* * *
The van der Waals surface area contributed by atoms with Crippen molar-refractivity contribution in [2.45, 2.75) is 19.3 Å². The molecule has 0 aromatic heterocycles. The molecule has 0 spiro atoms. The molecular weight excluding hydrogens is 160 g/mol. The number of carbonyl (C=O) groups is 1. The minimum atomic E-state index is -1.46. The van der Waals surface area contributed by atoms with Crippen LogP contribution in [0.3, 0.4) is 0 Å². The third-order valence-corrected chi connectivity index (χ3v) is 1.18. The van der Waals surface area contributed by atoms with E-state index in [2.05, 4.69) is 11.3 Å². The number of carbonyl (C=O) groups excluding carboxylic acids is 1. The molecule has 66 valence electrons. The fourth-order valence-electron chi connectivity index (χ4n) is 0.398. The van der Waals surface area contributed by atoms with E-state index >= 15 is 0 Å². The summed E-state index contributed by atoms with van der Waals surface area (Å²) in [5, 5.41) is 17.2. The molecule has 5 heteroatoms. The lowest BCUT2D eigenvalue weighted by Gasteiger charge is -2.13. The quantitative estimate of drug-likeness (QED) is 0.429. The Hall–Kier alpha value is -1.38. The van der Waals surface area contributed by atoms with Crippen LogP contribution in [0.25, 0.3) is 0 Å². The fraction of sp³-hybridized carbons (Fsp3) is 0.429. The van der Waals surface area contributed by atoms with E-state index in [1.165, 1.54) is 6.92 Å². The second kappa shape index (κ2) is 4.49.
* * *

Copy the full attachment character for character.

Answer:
The van der Waals surface area contributed by atoms with Crippen molar-refractivity contribution in [2.45, 2.75) is 19.3 Å². The molecule has 0 aromatic heterocycles. The molecule has 0 spiro atoms. The molecular weight excluding hydrogens is 160 g/mol. The number of carbonyl (C=O) groups is 1. The minimum atomic E-state index is -1.46. The van der Waals surface area contributed by atoms with Crippen LogP contribution in [0.3, 0.4) is 0 Å². The third-order valence-corrected chi connectivity index (χ3v) is 1.18. The van der Waals surface area contributed by atoms with E-state index in [2.05, 4.69) is 11.3 Å². The number of carbonyl (C=O) groups excluding carboxylic acids is 1. The molecule has 66 valence electrons. The fourth-order valence-electron chi connectivity index (χ4n) is 0.398. The van der Waals surface area contributed by atoms with E-state index >= 15 is 0 Å². The summed E-state index contributed by atoms with van der Waals surface area (Å²) in [5, 5.41) is 17.2. The molecule has 5 heteroatoms. The lowest BCUT2D eigenvalue weighted by Gasteiger charge is -2.13. The quantitative estimate of drug-likeness (QED) is 0.429. The Hall–Kier alpha value is -1.38. The van der Waals surface area contributed by atoms with Crippen LogP contribution in [0.25, 0.3) is 0 Å². The fraction of sp³-hybridized carbons (Fsp3) is 0.429. The van der Waals surface area contributed by atoms with E-state index in [1.165, 1.54) is 6.92 Å². The second kappa shape index (κ2) is 4.49.